Why we love Dr. Seuss
Children’s literature fans everywhere rejoiced this week as the newly discovered book What Pet Should I Get? by Dr. Seuss hit bookstores. UBC professor of language and literacy education Margot Filipenko explains why the beloved late author continues to inspire such devotion among children and educators alike.
Who was Dr. Seuss and why do his books captivate children and adults?
Theodor Seuss Geisel was born in 1904 and was a complicated man. He didn’t start his life as a children’s author or illustrator. He was a political cartoonist whose work appeared in a wide range of well-known American magazines, including Life. Later he worked in the advertising industry for Standard Oil and produced one of the most famous advertising captions Quick Henry! The Flit!
His first children’s book came about when he was travelling by sea, and his attention was captured by the rhythm of the ship’s engine. He couldn’t get the rhythm out of his head. He ended up writing And to Think I Saw it on Mulberry Street published in 1937. Like J.K. Rowling’s Harry Potter and the Philosopher’s Stone, the manuscript was sent to a number of publishers before it was finally accepted.
The rhythm carrying the language in that first Seuss book is anapastic tetrameter, which is often used for comic verse. You can hear it in most of Dr. Seuss’s books: “da da DUM, da da DUM, da da DUM, da da DUM.” It’s very breezy, it carries you along—it’s got a lively and humorous feel to it. I think that’s partly what captures everybody—the reader and the listener.
His drawings are bold and vivid and full of surprises. Most of all, there’s an interplay or synergy between text and illustration that invites and delights the reader.
What are Dr. Seuss’s most significant titles?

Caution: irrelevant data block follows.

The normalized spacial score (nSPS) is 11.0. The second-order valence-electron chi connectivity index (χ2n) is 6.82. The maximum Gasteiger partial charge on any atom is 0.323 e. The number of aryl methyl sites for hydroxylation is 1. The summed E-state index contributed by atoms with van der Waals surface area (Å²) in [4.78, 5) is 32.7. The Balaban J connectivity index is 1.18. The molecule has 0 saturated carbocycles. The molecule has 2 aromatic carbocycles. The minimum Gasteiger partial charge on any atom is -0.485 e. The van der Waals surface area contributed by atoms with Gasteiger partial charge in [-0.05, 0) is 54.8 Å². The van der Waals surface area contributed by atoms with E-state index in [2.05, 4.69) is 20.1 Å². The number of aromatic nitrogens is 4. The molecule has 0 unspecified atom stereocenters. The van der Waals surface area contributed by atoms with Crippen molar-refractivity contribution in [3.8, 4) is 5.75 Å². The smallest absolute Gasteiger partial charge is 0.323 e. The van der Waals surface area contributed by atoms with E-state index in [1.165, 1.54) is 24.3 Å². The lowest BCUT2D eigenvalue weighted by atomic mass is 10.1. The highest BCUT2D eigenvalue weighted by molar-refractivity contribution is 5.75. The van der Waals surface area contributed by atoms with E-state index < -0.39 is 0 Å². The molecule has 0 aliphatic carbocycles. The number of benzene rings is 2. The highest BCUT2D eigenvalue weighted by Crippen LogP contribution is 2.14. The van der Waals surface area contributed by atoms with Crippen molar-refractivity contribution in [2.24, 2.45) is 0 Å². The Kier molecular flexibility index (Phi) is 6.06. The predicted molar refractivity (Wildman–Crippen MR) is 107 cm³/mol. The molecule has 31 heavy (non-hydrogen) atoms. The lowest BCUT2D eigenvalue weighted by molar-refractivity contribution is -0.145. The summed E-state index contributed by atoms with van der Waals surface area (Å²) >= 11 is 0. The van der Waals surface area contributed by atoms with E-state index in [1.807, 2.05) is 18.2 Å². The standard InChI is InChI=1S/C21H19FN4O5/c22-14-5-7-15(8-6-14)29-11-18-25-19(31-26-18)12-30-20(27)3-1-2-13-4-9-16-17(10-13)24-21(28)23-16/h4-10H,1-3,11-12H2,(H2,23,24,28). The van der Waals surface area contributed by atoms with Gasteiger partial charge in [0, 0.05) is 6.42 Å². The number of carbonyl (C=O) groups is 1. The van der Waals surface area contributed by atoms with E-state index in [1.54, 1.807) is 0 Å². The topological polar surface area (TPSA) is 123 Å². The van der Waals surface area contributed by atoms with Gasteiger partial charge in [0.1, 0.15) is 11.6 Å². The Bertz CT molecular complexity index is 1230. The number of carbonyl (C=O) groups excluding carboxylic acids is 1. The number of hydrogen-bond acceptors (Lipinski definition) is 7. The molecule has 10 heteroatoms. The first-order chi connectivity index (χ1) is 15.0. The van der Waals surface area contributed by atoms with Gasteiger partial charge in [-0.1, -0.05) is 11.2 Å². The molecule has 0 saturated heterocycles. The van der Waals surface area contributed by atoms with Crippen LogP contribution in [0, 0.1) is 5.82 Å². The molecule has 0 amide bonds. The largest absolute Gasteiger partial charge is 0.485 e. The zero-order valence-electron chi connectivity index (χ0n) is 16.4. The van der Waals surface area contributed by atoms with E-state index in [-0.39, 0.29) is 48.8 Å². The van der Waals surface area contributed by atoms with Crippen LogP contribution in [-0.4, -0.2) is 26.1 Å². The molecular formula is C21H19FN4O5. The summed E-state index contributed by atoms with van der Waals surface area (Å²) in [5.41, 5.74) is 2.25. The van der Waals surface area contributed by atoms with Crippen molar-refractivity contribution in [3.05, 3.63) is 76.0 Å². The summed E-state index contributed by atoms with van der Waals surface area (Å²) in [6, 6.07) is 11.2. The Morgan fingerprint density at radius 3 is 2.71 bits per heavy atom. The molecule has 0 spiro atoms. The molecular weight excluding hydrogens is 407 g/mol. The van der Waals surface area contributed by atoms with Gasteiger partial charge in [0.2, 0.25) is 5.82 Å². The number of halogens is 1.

After Mulberry Street came a number of books, including Horton Hears a Who and The Grinch Who Stole Christmas. But what changed everything was a 1954 article in Life that asked why somebody like Dr. Seuss, whose books were lively and engaging, didn’t write a primer for children to learn to read with.
Early literacy books for children in the 1950s were terribly boring: “Janet. John. Janet and John. Look, John, look!” It was believed that children needed to see and hear the same words over and over again for them to become part of their reading lexicon. But the controlled vocabulary was extraordinarily boring.
Dr. Seuss created The Cat in the Hat as a response. It uses just over 200 words taken from approved lists of words thought essential for any six-year-old to read. Although the book seems very breezy and easy it took Seuss three years to write. For me, the strengths of Cat in the Hat are the really lively use of language, and the illustrations, which, while reflecting and supporting the text, also provide plenty of white space for young readers’ eyes to settle on the text or words to be decoded.
The book is incredibly inviting. When a child opens the book, they are met with the gaze of a very dapper Cat – the gaze is friendly, benign and yet there’s no doubt that this cat is going to get you involved in all kinds of things that, frankly, you shouldn’t be involved in. And there are no adults in the book to stop or impede this Cat’s antics. Like all Dr. Seuss books, the language is rhythmic, rollicking and interesting—it’s fun to read out loud and it’s fun to listen to, too.
Do his books have deeper underlying messages?
Perhaps because of his background in political cartooning, Dr. Seuss tackles some very tough subjects, among them tolerance and equality, warfare, commercialism and the environment. The Sneetches is about anti-Semitism. Horton Hears a Who is about tolerance and equality and The Lorax is a stunning book about the need to care for the environment, what we’ve done to it, and links between exploitation and the economy. But it’s all done in a very approachable way, ending on a somewhat hopeful note, which is something many adults feel is important in children’s books.